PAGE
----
Ceiling lamps are usually hung last when someone moves into a new house or flat. On the one hand, because the floor plan and furniture influence the lighting design and the choice of lamps and are difficult to plan on paper. On the other hand, and this is usually the case, because many people are unsure and don't trust themselves. With our step-by-step instructions, we show you how to easily and safely install a lamp.
Before connecting a lamp, you should have the right tools ready:
An electric shock can be life-threatening. Therefore, be sure to switch off the fuse for the room in which you want to hang the lamp. You will usually find the fuse box in the hallway, for example in the cloakroom. Before mounting, check with a two-pole phase tester or voltage tester that there is no voltage left on the wire. This is very simple: hold the end of the phase tester with the indicator to the L conductor, which is the copper wire of the black cable, and the narrow pin alternately to the ends of the other wires. If the phase tester does not indicate anything, you can connect the wires (see step 3).
Lamps and connectors are in most cases connected via three wires:
Make sure that the last five millimetres of the copper wire are exposed. If not, you have to cut away the insulation with a wire stripper. Now you can connect the wires with the luster terminal:
Once all the wires are connected, tighten the screws of the luster terminal.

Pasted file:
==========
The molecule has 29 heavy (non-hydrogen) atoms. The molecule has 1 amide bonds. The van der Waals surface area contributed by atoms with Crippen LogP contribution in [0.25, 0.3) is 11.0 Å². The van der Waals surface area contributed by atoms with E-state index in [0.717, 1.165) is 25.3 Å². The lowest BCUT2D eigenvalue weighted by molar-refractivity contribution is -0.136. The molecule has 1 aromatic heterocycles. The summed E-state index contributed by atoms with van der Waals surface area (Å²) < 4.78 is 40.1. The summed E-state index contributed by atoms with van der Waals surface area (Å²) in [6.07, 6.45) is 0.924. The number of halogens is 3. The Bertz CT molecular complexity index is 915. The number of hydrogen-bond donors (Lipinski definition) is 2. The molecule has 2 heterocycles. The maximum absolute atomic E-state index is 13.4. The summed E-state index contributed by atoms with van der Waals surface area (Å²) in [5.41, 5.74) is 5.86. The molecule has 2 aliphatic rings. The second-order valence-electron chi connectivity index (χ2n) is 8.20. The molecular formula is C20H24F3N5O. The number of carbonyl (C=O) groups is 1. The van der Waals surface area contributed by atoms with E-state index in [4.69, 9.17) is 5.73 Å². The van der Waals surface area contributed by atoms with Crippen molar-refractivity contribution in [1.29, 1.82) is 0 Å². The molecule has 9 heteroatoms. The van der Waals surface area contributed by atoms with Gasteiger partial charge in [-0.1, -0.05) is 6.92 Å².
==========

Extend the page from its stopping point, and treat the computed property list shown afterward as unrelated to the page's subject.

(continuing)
Now you need to fix the lamp to the ceiling. How - for example with a hook, a retaining bracket or a screw and dowels - should be stated in the assembly instructions. You can hang a simple hanging lamp over the connection. If the cable is too long, you can hide it under the cable cover if you have not shortened it. You must screw a ceiling lamp into the ceiling, a wall lamp into the wall. Be sure to read the installation instructions and don't forget the wall plugs. The choice of drill depends on the ceiling:
Screw the bulb into the lamp socket, switch on the fuse and turn on the light. Does the lamp light up? If not, first check whether the bulb is working. If the bulb is OK, turn the fuse off again and check all wires and connections. Maybe a wire has come loose in the luster terminal and is loose. If you cannot find a fault, call an electrician.
Do you feel unsafe or do you not only want to fit a lamp but also change something on the light switches or sockets? This can be dangerous for non-experts and is sometimes even forbidden. The Ordinance on Low-Voltage Electrical Installations regulates what non-experts are allowed to do and what they are not allowed to do. In its brochure "Electricity - a safe matter" (PDF), SUVA defines exactly what you are allowed to do if you are not a professional: Replace light bulbs and fuses, change switches and install lights.
SUVA considers anyone who is "neither a qualified electrician nor an electrotechnically instructed person" to be a non-expert. Non-experts are only allowed to carry out installations in self-occupied living and adjoining rooms and on the 1-phase mains, provided that this is additionally protected with a residual current circuit breaker and the installations are subsequently checked by a safety adviser".
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